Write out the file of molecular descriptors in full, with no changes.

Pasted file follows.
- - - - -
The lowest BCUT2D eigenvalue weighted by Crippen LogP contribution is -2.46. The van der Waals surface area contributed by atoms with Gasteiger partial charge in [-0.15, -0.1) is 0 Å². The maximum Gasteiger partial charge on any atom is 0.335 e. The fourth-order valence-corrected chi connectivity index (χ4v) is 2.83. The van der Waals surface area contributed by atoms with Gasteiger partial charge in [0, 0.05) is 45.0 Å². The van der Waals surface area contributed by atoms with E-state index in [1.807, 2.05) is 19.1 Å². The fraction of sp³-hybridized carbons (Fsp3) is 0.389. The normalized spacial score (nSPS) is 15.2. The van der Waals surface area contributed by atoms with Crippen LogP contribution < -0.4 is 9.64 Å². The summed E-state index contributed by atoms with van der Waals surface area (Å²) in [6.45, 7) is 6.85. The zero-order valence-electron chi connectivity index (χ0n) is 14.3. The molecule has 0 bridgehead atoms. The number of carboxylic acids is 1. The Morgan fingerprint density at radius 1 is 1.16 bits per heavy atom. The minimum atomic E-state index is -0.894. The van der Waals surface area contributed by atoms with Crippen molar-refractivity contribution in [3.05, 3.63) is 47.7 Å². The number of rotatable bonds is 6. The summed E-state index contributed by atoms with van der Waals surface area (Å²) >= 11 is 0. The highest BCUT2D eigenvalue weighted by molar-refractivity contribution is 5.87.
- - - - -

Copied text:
The lowest BCUT2D eigenvalue weighted by Crippen LogP contribution is -2.46. The van der Waals surface area contributed by atoms with Gasteiger partial charge in [-0.15, -0.1) is 0 Å². The maximum Gasteiger partial charge on any atom is 0.335 e. The fourth-order valence-corrected chi connectivity index (χ4v) is 2.83. The van der Waals surface area contributed by atoms with Gasteiger partial charge in [0, 0.05) is 45.0 Å². The van der Waals surface area contributed by atoms with E-state index in [1.807, 2.05) is 19.1 Å². The fraction of sp³-hybridized carbons (Fsp3) is 0.389. The normalized spacial score (nSPS) is 15.2. The van der Waals surface area contributed by atoms with Crippen LogP contribution < -0.4 is 9.64 Å². The summed E-state index contributed by atoms with van der Waals surface area (Å²) in [6.45, 7) is 6.85. The zero-order valence-electron chi connectivity index (χ0n) is 14.3. The molecule has 0 bridgehead atoms. The number of carboxylic acids is 1. The Morgan fingerprint density at radius 1 is 1.16 bits per heavy atom. The minimum atomic E-state index is -0.894. The van der Waals surface area contributed by atoms with Crippen molar-refractivity contribution in [3.05, 3.63) is 47.7 Å². The number of rotatable bonds is 6. The summed E-state index contributed by atoms with van der Waals surface area (Å²) >= 11 is 0. The highest BCUT2D eigenvalue weighted by molar-refractivity contribution is 5.87.